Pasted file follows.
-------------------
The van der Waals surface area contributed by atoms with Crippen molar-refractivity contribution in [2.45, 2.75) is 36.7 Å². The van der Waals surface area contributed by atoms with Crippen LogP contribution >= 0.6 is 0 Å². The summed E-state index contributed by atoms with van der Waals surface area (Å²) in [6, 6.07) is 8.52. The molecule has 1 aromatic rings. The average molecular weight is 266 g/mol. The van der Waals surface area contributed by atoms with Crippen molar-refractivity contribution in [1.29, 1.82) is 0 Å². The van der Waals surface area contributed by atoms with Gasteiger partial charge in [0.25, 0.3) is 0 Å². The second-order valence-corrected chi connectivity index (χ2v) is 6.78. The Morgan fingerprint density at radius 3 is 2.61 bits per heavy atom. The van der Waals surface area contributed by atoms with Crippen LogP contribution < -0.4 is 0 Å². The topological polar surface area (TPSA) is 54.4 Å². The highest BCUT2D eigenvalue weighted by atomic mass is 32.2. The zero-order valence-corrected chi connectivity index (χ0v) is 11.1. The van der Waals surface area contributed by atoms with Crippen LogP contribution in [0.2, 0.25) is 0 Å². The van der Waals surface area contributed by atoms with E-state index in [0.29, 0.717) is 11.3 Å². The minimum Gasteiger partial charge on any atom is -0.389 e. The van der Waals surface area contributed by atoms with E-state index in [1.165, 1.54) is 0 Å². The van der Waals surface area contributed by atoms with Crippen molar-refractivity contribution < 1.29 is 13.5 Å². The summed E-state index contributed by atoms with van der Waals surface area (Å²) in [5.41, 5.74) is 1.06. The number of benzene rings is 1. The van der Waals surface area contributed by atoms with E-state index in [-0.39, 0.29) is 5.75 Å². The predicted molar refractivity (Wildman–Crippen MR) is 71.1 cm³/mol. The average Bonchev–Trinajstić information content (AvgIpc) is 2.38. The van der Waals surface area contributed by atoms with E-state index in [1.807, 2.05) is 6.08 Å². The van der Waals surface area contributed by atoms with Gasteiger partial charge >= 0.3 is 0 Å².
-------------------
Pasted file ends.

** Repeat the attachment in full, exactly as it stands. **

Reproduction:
The van der Waals surface area contributed by atoms with Crippen molar-refractivity contribution in [2.45, 2.75) is 36.7 Å². The van der Waals surface area contributed by atoms with Crippen LogP contribution >= 0.6 is 0 Å². The summed E-state index contributed by atoms with van der Waals surface area (Å²) in [6, 6.07) is 8.52. The molecule has 1 aromatic rings. The average molecular weight is 266 g/mol. The van der Waals surface area contributed by atoms with Crippen molar-refractivity contribution in [1.29, 1.82) is 0 Å². The van der Waals surface area contributed by atoms with Gasteiger partial charge in [0.25, 0.3) is 0 Å². The second-order valence-corrected chi connectivity index (χ2v) is 6.78. The Morgan fingerprint density at radius 3 is 2.61 bits per heavy atom. The van der Waals surface area contributed by atoms with Crippen LogP contribution < -0.4 is 0 Å². The topological polar surface area (TPSA) is 54.4 Å². The highest BCUT2D eigenvalue weighted by atomic mass is 32.2. The zero-order valence-corrected chi connectivity index (χ0v) is 11.1. The van der Waals surface area contributed by atoms with Crippen LogP contribution in [0.2, 0.25) is 0 Å². The van der Waals surface area contributed by atoms with E-state index in [0.29, 0.717) is 11.3 Å². The minimum Gasteiger partial charge on any atom is -0.389 e. The van der Waals surface area contributed by atoms with E-state index in [1.165, 1.54) is 0 Å². The van der Waals surface area contributed by atoms with Crippen molar-refractivity contribution < 1.29 is 13.5 Å². The summed E-state index contributed by atoms with van der Waals surface area (Å²) in [5.41, 5.74) is 1.06. The number of benzene rings is 1. The van der Waals surface area contributed by atoms with E-state index in [-0.39, 0.29) is 5.75 Å². The predicted molar refractivity (Wildman–Crippen MR) is 71.1 cm³/mol. The average Bonchev–Trinajstić information content (AvgIpc) is 2.38. The van der Waals surface area contributed by atoms with E-state index in [1.807, 2.05) is 6.08 Å². The van der Waals surface area contributed by atoms with Gasteiger partial charge >= 0.3 is 0 Å².